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Eco Etiquette: Is Organic Milk A Hoax?

Organic milk production, long considered one of the fastest growing segments of US agriculture, has begun to slow in the past year as Americans tighten their belts.
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Send all your eco-inquiries to Jennifer Grayson at Questions may be edited for length and clarity.

Friends came over for dinner recently, and the wife was asking us to explain to her husband why it's important to spend the extra money on organic milk for their children, who drink a lot of it. I tried to explain, but he's skeptical and thinks the whole thing is a hoax. Can you point me toward any legitimate studies to educate him?


First off, Miss Eco Etiquette applauds your decision to leave the bulk of your organic milk manifesto for after the dinner party. To paraphrase Michael Pollan, what we choose to eat is a political act, and we all know that politics don't usually make for polite dinner conversation. Your spirited debate could have gone from moo to boo faster than you can say Stonyfield Farm.

As a new parent, I admit I had a knee-jerk reaction to your question: Even if your friend is not convinced that organic milk (which is produced without antibiotics, synthetic hormones, and pesticides) is healthier, why wouldn't he take the position of better safe than sorry? Is it worth risking a child's health to shave a buck or two off the weekly grocery bill?

But then I caught a glimpse of this week's headlines: 11.5 million jobs now missing from our labor market. The national unemployment rate holding steady at an abysmal 9.6 percent. We're all looking for ways to scrimp and save, especially when it comes to feeding voracious children who are eating us out of house and home.

I can relate. My little one may only be 6 weeks old as of this writing, but for us, the budget crunch began in utero: Even I had to reevaluate my commitment to local and organic once I realized my pregnancy craving for Redwood Hill Farm organic goat yogurt was costing me upwards of 20 bucks a week. Those giant, cheap tubs of the non-organic (but hormone-free) cow's milk variety at my local big-name grocery chain were just too darn tempting. I occasionally succumbed.

I'm evidently not the only one questioning whether organic is really worth it: Organic milk production, long considered one of the fastest growing segments of US agriculture, has begun to slow in the past year as Americans tighten their belts.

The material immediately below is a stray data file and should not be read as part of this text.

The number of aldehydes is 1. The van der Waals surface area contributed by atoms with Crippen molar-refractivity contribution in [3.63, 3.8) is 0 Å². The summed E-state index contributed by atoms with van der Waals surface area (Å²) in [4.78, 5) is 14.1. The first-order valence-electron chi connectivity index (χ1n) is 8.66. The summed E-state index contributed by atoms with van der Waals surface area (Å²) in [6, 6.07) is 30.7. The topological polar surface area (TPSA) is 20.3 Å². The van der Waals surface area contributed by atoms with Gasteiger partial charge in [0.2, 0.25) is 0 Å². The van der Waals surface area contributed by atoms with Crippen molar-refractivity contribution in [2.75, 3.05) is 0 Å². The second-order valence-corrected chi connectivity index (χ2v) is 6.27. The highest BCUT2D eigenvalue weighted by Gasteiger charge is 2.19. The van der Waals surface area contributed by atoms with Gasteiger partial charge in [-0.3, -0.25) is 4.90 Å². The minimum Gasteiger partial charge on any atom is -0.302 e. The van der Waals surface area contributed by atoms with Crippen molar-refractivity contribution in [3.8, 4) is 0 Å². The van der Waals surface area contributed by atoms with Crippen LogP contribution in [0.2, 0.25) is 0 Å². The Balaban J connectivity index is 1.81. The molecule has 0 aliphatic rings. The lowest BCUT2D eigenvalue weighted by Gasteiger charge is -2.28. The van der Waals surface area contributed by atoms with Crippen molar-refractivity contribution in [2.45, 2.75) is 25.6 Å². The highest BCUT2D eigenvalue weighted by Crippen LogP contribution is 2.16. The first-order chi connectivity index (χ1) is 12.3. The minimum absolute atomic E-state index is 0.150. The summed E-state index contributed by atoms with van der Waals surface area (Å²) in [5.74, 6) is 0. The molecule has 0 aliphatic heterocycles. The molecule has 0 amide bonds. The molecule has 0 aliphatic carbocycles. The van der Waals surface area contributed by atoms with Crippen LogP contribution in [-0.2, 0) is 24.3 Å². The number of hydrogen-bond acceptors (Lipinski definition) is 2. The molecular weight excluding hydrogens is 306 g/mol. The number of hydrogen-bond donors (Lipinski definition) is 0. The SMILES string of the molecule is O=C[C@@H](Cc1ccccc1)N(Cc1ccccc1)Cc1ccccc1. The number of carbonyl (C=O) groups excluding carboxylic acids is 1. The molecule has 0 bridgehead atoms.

But just as we need to invest in clean energy to help create the green jobs of the future, we also need to invest in our children's health by ensuring that what goes in their mouths won't harm their delicate, developing systems.

Moove over conventional! Here's why organic milk is the best choice for your family:

Organic milk is produced without pesticides. Testing by the USDA's Pesticide Data Program found industrial chemicals in nearly all of the conventional milk it examined. Among the most alarming: DDE, a breakdown of the now-banned toxic insecticide DDT, was discovered in 96 percent of the samples. Ninety-nine percent contained diphenylamine (DPA), a chemical used in plastic and rubber manufacturing, and 18 percent contained the endocrine disruptor endosulfan, which EPA moved to ban this year.

Organic milk is produced without added hormones. You wouldn't give human growth hormone to your healthy 5-year-old, so why would you expose her to milk that's filled with bovine growth hormone (linked to an alarming rise in calf deformity)? While the US continues to allow the injection of the genetically engineered hormone rBGH (or rBST) into lactating cows to increase milk production, the potential risks are enough of a concern that the European Union, Canada, Japan, and Australia have all banned its use.

Organic milk is produced without antibiotics. The antibiotics routinely given to dairy cattle to discourage mastitis may never make it into your milk (conventional milk is tested for antibiotic residues), but they could lead to you catching a life-threatening disease later in life. Sound implausible? The FDA has called the overuse of antibiotics in food animals "a serious public health threat," linking it to the emergence of super-scary superbugs like MRSA.

Organic milk is healthier. A study by Newcastle University found that organic dairy cows in the UK produce milk that is higher in vitamins, antioxidants, and "good" fats -- including conjugated linoleic acid (CLA), which has been linked to lower rates of heart disease. The healthier milk is the result of cows grazing on fresh grass; since USDA recently passed strict regulations requiring the pasturing of organic dairy cows, it stands to reason that American organic milk offers the same increased nutritional benefit.

Hope your friend finds this information udderly convincing!

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